After the Great Irish Famine in the 1840’s, Irish immigration to Rochester declined markedly. As the number of native-born Irish receded, subsequent generations were less and involved in Irish traditions.

irish 14

From Blake McKelvey’s “The Irish in Rochester: An Historical Retrospective” from Rochester History (October, 1957) page 14.

By 1957, McKelvey says most Irish Rochestarians had lost a “distinctive ethnic label.”

On St. Patrick’s Day, 2013, Rachel Barnhart published Rochester’s Irish in the Rochestarian. The article presents more information drawn from McKelvey’s history.

Bearing in mind McKelvey’s claim that most Irish Rochestarians have lost a “distinctive ethnic label,” I was wasn’t sure how much authentic Irishness I would find at the parade. As expected, thousands of green-clad and green-beered people were happy to be Irish for the day.  Most people claimed a trace of Irish blood somewhere, but didn’t identify as Irish.  At the same time, I did discover a fair number of true-green Irishmen and Irishwomen.

First, I had to get through the four Gatekeepers pictured above.  The Gatekeepers express their Irishness through their devotion to its ancient history.  Well versed in the vagaries of Celtic, Scottish, English and Scandinavian military gear, the green capped leader said his men’s outfits were more or less authentic to 13th century Ireland.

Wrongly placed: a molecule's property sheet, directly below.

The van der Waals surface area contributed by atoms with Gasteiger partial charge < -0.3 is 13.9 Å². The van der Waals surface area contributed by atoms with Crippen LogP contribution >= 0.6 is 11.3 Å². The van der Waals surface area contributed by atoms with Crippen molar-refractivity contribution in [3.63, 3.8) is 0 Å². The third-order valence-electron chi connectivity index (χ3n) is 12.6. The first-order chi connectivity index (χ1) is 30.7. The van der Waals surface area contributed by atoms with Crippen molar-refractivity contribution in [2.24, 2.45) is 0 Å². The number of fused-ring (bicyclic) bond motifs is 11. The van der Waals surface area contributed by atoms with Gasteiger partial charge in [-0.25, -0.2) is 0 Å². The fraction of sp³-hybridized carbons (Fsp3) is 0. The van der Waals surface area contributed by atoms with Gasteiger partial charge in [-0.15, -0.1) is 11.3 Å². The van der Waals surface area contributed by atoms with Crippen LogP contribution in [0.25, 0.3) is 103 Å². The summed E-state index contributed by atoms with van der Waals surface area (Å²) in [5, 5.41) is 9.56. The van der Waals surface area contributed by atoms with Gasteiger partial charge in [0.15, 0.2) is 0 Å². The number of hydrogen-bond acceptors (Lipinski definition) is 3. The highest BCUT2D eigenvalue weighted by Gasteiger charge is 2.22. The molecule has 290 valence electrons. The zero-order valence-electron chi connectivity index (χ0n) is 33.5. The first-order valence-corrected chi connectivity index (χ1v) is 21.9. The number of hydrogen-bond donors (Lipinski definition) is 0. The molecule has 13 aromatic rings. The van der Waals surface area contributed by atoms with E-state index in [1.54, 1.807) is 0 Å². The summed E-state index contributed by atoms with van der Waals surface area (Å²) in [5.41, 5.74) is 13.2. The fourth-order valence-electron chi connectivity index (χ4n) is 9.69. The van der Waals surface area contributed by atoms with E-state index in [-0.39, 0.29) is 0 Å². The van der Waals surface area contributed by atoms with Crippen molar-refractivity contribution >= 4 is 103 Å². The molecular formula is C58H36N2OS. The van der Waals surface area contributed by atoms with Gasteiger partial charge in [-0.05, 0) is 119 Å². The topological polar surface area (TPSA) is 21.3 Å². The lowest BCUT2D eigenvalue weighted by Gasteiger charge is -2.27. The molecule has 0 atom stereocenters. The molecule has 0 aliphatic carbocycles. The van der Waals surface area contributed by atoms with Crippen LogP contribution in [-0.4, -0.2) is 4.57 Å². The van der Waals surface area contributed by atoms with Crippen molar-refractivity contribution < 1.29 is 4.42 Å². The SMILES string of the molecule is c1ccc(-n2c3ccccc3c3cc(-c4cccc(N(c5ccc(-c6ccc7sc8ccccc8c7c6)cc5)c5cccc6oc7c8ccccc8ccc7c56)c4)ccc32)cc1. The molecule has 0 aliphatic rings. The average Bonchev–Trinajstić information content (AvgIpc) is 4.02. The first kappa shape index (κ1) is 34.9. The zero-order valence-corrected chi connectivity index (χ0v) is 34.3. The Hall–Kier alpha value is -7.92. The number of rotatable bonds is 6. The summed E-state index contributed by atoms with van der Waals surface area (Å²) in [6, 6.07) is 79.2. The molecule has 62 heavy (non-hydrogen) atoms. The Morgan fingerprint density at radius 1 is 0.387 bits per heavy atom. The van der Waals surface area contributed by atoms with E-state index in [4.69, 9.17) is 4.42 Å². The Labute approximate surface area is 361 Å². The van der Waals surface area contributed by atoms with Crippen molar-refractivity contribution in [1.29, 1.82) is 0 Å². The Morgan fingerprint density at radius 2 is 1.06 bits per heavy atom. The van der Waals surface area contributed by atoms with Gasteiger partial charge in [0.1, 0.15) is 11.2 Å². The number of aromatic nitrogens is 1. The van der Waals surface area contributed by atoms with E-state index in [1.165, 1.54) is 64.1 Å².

Barking out “dilly, dilly,” the Gatekeepers were on guard against anyone not wearing green.  Before you could cross, you had to prove you had something green on your person.  I feared I was greenless, but the leaders said a dollar bill would suffice.  I showed him a George O’Washington and was passed through.

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“No Green, no entry”

Once inside, I scouted for real Irishness. This couple looked authentic. Alas, they didn’t identify as Irish: her ancestry is English, his German. But they love Irish music.

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Her ancestry is English; his German. But they love Irish music.

I struck Irish gold with Mary O’Connor, an actual Ireland native. 50 years ago during the troubles, Mary moved to the United States. But her brogue and love of all things Irish are permanent.  What then defines the Irish?  Mary says they are true, hardworking and have a great sense of humor.

Mary O’Connor

All of Irish descent, these men express their Irishness by wearing funny looking shorts and blowing into weird instruments. They say most people appreciate their music, but some curmudgeons tell them to pipe down.